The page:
Dealing with Uncertainty: What the reverend Bayes can teach us.

Data Science
Location: King's Suite - Balmoral Level: Intermediate
Average rating: ****.
(4.46, 13 ratings)

As data scientists and decision makers, uncertainty is all around us: data is noisy, missing, wrong or inherently uncertain. Statistics offers a wide set of theories and tools to deal with this uncertainty, yet most people are unaware of a unifying theory of uncertainty. In this talk I want to introduce the audience to a branch of statistics called Bayesian reasoning which is a unifying, consistent, logical and most importantly successful way of dealing with uncertainty.

Over the past two centuries there have been many proposals for dealing with uncertainty (e.g. frequentist probabilities, fuzzy logic, …). Under the influence of early 20th century statisticians, the Bayesian formalism was somewhat pushed into the background of the statistical scene. More recently though, some to the credit of computer science, Bayesian thinking has seen a revival. So what and how much should a data scientist or decision maker know about Bayesian thinking?

My talk will consist of four different parts. In the first part, I will explain the central dogma of Bayesian thinking: Bayes Rule. This simple equation (4 variables, one multiplication and one division!) describes how we should update our beliefs about the world in light of new data. I will discuss evidence from neuroscience and psychology that the brain uses Bayesian mechanism to reason about the world. Unfortunately, sometimes the brain fails miserably at taking all the variables of Bayes rule into account.

This leads to the second part of the talk where I will illustrate Bayes rule as a tool for decision makers to reason about uncertainty. The realistic example will be from a medical context. Imagine a test for an illness that is 1% accurate: i.o.w. 1 in a 100 it will fail to detect a sick patient, and 1 in a 100 it will mistakenly diagnose a healthy patient as having the illness. If the disease is very rare (e.g. 1 in 10.000); then Bayes rule helps us calculate what the chances are of someone testing positive to actually be ill.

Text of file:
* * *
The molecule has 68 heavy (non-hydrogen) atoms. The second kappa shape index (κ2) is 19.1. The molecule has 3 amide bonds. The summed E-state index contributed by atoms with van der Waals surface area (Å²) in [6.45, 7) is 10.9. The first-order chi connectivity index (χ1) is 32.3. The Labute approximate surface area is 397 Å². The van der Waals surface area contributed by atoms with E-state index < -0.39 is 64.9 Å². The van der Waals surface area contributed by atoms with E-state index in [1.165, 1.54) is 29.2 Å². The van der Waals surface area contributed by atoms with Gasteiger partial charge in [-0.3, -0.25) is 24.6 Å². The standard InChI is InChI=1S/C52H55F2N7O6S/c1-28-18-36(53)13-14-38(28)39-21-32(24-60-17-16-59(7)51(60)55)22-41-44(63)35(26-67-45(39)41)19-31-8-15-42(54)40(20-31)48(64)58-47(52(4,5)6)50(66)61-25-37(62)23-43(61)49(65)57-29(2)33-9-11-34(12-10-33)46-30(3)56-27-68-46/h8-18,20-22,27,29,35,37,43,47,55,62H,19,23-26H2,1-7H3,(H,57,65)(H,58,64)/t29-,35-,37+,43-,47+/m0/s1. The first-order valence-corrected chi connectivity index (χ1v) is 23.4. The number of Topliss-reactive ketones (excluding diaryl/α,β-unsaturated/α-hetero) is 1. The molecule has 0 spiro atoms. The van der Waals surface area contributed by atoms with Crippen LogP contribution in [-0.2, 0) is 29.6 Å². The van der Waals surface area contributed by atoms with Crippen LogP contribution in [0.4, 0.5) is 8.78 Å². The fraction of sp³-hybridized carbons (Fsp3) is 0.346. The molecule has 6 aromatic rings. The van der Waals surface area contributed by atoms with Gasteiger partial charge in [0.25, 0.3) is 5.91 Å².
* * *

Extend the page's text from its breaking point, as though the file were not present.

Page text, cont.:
In the third part of the talk I will give an example of how we can build machine learning systems around Bayes rule. The key idea here is that Bayes rule allows us to keep track of uncertainty about the world. In this part I will illustrate one a Bayesian machine learning system in action.

In the final part of the talk I will introduce the concept of “Probabilistic Programming”. Probabilistic programming is a new embryonic programming paradigm that introduces “uncertain variables” as a first class citizen of a programming language and then uses Bayes rule to execute the programs. Although it is very early days for the probabilistic programming community, there are many probabilistic programming language to choose from: e.g. Church, Infer.NET, Stan, … I will give a very brief demonstration on how to write a probabilistic program.

When we look at the main machine learning conferences in the last few years, the Bayesian framework has been prominent. In this talk I want to help the audience understand how the Bayesian framework can help them in their data mining and decision making processes. If people leave the talk thinking Bayes rule is the E=MC^2 of data science, I will consider the presentation a success.

Photo of Jurgen Van Gael

Jurgen Van Gael

Rangespan, Ltd

Jurgen Van Gael is the Data Science Director at Rangespan, an e-commerce and data services startup from London. Previously Jurgen held a position as an applied researcher at Microsoft Research. Jurgen holds a PhD in machine learning from the University of Cambridge, a MSc. in Computer Science from the University of Wisconsin, Madison and a Ma. in Informatics from the University of Leuven.

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Picture of Jurgen Van Gael
Jurgen Van Gael
15/11/2013 13:36 GMT

The slides are now up on


Lorea Arrizabalaga
13/11/2013 10:39 GMT

Jurgen, thanks for an excellent presentation. Any chance you could share the slides? Many thanks Lorea


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